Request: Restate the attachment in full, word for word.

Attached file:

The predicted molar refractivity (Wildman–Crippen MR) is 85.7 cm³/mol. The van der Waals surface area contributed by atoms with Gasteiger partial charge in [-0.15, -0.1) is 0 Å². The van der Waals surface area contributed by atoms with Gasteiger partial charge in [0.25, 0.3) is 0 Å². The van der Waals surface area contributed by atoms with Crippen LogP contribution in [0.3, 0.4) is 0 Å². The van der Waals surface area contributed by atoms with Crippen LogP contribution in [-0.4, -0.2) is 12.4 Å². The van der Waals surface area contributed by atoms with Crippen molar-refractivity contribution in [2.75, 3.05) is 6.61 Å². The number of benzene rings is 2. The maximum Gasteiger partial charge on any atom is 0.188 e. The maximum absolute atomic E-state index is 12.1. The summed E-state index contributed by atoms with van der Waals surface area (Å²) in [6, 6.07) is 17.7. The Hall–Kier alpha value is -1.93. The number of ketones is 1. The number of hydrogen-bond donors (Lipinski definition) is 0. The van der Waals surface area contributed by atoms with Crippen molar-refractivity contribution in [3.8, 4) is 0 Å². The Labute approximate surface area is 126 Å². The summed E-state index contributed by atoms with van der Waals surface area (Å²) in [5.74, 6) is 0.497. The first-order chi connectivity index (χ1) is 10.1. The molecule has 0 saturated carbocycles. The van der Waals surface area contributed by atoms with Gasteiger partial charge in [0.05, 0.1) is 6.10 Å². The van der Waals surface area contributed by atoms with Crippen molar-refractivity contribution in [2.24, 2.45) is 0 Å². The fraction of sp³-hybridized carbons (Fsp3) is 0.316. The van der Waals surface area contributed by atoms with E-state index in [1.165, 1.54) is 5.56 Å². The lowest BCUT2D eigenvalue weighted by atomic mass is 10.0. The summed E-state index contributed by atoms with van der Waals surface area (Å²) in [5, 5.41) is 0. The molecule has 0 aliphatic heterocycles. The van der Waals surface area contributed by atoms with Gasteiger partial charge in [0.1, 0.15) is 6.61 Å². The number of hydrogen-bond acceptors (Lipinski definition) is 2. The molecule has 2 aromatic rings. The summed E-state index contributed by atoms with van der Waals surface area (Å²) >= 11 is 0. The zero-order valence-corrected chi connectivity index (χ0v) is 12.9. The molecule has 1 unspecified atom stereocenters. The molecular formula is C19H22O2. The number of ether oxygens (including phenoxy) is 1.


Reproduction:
The predicted molar refractivity (Wildman–Crippen MR) is 85.7 cm³/mol. The van der Waals surface area contributed by atoms with Gasteiger partial charge in [-0.15, -0.1) is 0 Å². The van der Waals surface area contributed by atoms with Gasteiger partial charge in [0.25, 0.3) is 0 Å². The van der Waals surface area contributed by atoms with Crippen LogP contribution in [0.3, 0.4) is 0 Å². The van der Waals surface area contributed by atoms with Crippen LogP contribution in [-0.4, -0.2) is 12.4 Å². The van der Waals surface area contributed by atoms with Crippen molar-refractivity contribution in [2.75, 3.05) is 6.61 Å². The number of benzene rings is 2. The maximum Gasteiger partial charge on any atom is 0.188 e. The maximum absolute atomic E-state index is 12.1. The summed E-state index contributed by atoms with van der Waals surface area (Å²) in [6, 6.07) is 17.7. The Hall–Kier alpha value is -1.93. The number of ketones is 1. The number of hydrogen-bond donors (Lipinski definition) is 0. The van der Waals surface area contributed by atoms with Crippen molar-refractivity contribution in [3.8, 4) is 0 Å². The Labute approximate surface area is 126 Å². The summed E-state index contributed by atoms with van der Waals surface area (Å²) in [5.74, 6) is 0.497. The first-order chi connectivity index (χ1) is 10.1. The molecule has 0 saturated carbocycles. The van der Waals surface area contributed by atoms with Gasteiger partial charge in [0.05, 0.1) is 6.10 Å². The van der Waals surface area contributed by atoms with Crippen molar-refractivity contribution in [2.24, 2.45) is 0 Å². The fraction of sp³-hybridized carbons (Fsp3) is 0.316. The van der Waals surface area contributed by atoms with E-state index in [1.165, 1.54) is 5.56 Å². The lowest BCUT2D eigenvalue weighted by atomic mass is 10.0. The summed E-state index contributed by atoms with van der Waals surface area (Å²) in [5, 5.41) is 0. The molecule has 0 aliphatic heterocycles. The van der Waals surface area contributed by atoms with Gasteiger partial charge in [0.1, 0.15) is 6.61 Å². The number of hydrogen-bond acceptors (Lipinski definition) is 2. The molecule has 2 aromatic rings. The summed E-state index contributed by atoms with van der Waals surface area (Å²) >= 11 is 0. The zero-order valence-corrected chi connectivity index (χ0v) is 12.9. The molecule has 1 unspecified atom stereocenters. The molecular formula is C19H22O2. The number of ether oxygens (including phenoxy) is 1.